It’s also helpful to do things together. So doing physical activity as a group activity, that’s something that people can choose to join if they want, but they’re not forced or shamed to join. And again, we’re modeling without maybe directly forcing someone to do something that would increase shame or increase fear because we know that’s not super sustainable in making any permanent change if it’s based in shame or fear.
And again, focusing on how food and movement make us feel rather than how it makes us look. I think that that is a really important way to develop a shame free health based approach is how does this make us feel rather than how am I gonna look? Because I’ve done XYZ or how am I gonna, how much am I gonna weigh if I do XY or Z?
Shireen: I love that, that change in approach, focus on the feeling rather than how you look or how, how one looks, you know, and then speaking of how one looks, how are your societal standards, you mentioned a minute ago, this sort of this American model of thinness and skinniness, how do these societal standards of beauty, body image really impact again, couples, families and their collective health belief?
Dr. Smith: Yeah. So I think it’s no surprise to any of us that it impacts that a lot. So these messages that we’re all exposed to about body image and about food and bodies and the the different value across different bodies, it definitely impacts our own relationship to our body image and to food and to weight. We all live in a society if we live in this country that has a really complicated narrative about weight and its relationship to health and value and worth.
Our society tends to glorify thinness and demonize fatness, which kind of sends this message that thin bodies, or thin people, are more valuable or more healthy or more worthy of space than, than larger bodies. And that is something that we’ve all been exposed to for years and years and years. And so it’s not our fault that we’ve internalized some of that, that weight bias or those, those beliefs about fitness and fatness and health.
And that can, that’s what kind of leads to some of those weight talk in families. It’s oftentimes coming from a really well intentioned place of wanting to protect their child or their partner or their family member from harm or pain. A lot of people have their own really negative experiences about being teased about their own weight or they’ve experienced weight discrimination in other ways and they really want to protect their family members from that.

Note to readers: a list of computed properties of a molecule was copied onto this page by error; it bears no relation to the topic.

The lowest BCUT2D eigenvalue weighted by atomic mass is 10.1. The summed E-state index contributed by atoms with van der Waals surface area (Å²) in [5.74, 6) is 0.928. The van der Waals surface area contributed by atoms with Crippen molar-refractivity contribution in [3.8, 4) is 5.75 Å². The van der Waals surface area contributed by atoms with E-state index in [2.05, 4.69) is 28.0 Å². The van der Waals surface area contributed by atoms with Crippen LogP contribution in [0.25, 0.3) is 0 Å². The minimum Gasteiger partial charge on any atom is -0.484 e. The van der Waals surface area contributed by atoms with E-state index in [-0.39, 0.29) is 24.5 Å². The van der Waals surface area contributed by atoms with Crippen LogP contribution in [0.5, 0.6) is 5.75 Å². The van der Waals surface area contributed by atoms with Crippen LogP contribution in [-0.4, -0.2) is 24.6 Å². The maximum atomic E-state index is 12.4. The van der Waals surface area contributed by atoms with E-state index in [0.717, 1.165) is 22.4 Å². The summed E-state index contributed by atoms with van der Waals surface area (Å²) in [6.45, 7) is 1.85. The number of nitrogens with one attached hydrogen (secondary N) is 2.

And they might also want to be protecting their family members from negative health outcomes. They’ve been taught or do to, to weight. Like I said, in reality, that relationship is a little more complicated. But again, it’s coming from this really good place. Sometimes they’ve never experienced anyone talking about their bodies or weights. They don’t understand the pain that can come from that.
And so all of this can contribute to this weight talk that comes from a good place, but the impact can be harmful. And so just like any other internalized bias that we have around race, around gender, around sexual orientation, we almost do our own work to undo what we’ve learned about thinness, fatness and health and check our own bias and our own stigmatizing beliefs to help promote more positive relationships about body image, food and health within our families.
So part of that is learning, teaching, practicing media literacy, calling out comments that glorify thinness or demonize fatness on TV, or in books. Creating conversations around how characters are depicted. So if we’re noticing larger body characters are being depicted as, as one way, whereas thinner, thinner characters are being depicted in another way, how can we create that conversation within our families to combat some of those messages about thinness and fatness?
So basically starting to challenge some of the systemic weight stigma and stereotypes that we, we all experience and it starts doing our own work to, to kind of deprogram so that we can start to pass that on to the rest of our family as well.
Shireen: What advice would you have for someone who’s listening to this episode is either using that kind of language for a loved one or, you know, hears that kind of language from a loved one. What advice would you give to that type of person listening.